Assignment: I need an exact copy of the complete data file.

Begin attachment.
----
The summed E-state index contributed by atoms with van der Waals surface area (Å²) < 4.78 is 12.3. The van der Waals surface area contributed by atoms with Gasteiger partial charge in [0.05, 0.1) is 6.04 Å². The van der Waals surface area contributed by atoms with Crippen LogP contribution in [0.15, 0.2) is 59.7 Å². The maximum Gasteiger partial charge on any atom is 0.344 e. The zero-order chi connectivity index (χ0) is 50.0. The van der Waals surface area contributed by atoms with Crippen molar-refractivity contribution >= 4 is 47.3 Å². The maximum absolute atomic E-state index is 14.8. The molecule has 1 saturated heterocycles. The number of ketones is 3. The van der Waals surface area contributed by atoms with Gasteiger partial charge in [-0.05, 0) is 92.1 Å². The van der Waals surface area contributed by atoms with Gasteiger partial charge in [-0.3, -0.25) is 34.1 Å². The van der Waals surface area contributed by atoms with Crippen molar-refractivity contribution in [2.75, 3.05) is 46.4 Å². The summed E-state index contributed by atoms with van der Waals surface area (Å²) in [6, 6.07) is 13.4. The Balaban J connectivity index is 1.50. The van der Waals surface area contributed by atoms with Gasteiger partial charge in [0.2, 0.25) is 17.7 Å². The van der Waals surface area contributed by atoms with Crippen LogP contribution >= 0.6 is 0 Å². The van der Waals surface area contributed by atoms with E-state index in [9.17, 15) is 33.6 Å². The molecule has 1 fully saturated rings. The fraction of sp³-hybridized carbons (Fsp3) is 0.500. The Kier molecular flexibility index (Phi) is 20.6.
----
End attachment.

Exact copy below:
The summed E-state index contributed by atoms with van der Waals surface area (Å²) < 4.78 is 12.3. The van der Waals surface area contributed by atoms with Gasteiger partial charge in [0.05, 0.1) is 6.04 Å². The van der Waals surface area contributed by atoms with Crippen LogP contribution in [0.15, 0.2) is 59.7 Å². The maximum Gasteiger partial charge on any atom is 0.344 e. The zero-order chi connectivity index (χ0) is 50.0. The van der Waals surface area contributed by atoms with Crippen molar-refractivity contribution >= 4 is 47.3 Å². The maximum absolute atomic E-state index is 14.8. The molecule has 1 saturated heterocycles. The number of ketones is 3. The van der Waals surface area contributed by atoms with Gasteiger partial charge in [-0.05, 0) is 92.1 Å². The van der Waals surface area contributed by atoms with Gasteiger partial charge in [-0.3, -0.25) is 34.1 Å². The van der Waals surface area contributed by atoms with Crippen molar-refractivity contribution in [2.75, 3.05) is 46.4 Å². The summed E-state index contributed by atoms with van der Waals surface area (Å²) in [6, 6.07) is 13.4. The Balaban J connectivity index is 1.50. The van der Waals surface area contributed by atoms with Gasteiger partial charge in [0.2, 0.25) is 17.7 Å². The van der Waals surface area contributed by atoms with Crippen LogP contribution >= 0.6 is 0 Å². The van der Waals surface area contributed by atoms with E-state index in [9.17, 15) is 33.6 Å². The molecule has 1 fully saturated rings. The fraction of sp³-hybridized carbons (Fsp3) is 0.500. The Kier molecular flexibility index (Phi) is 20.6.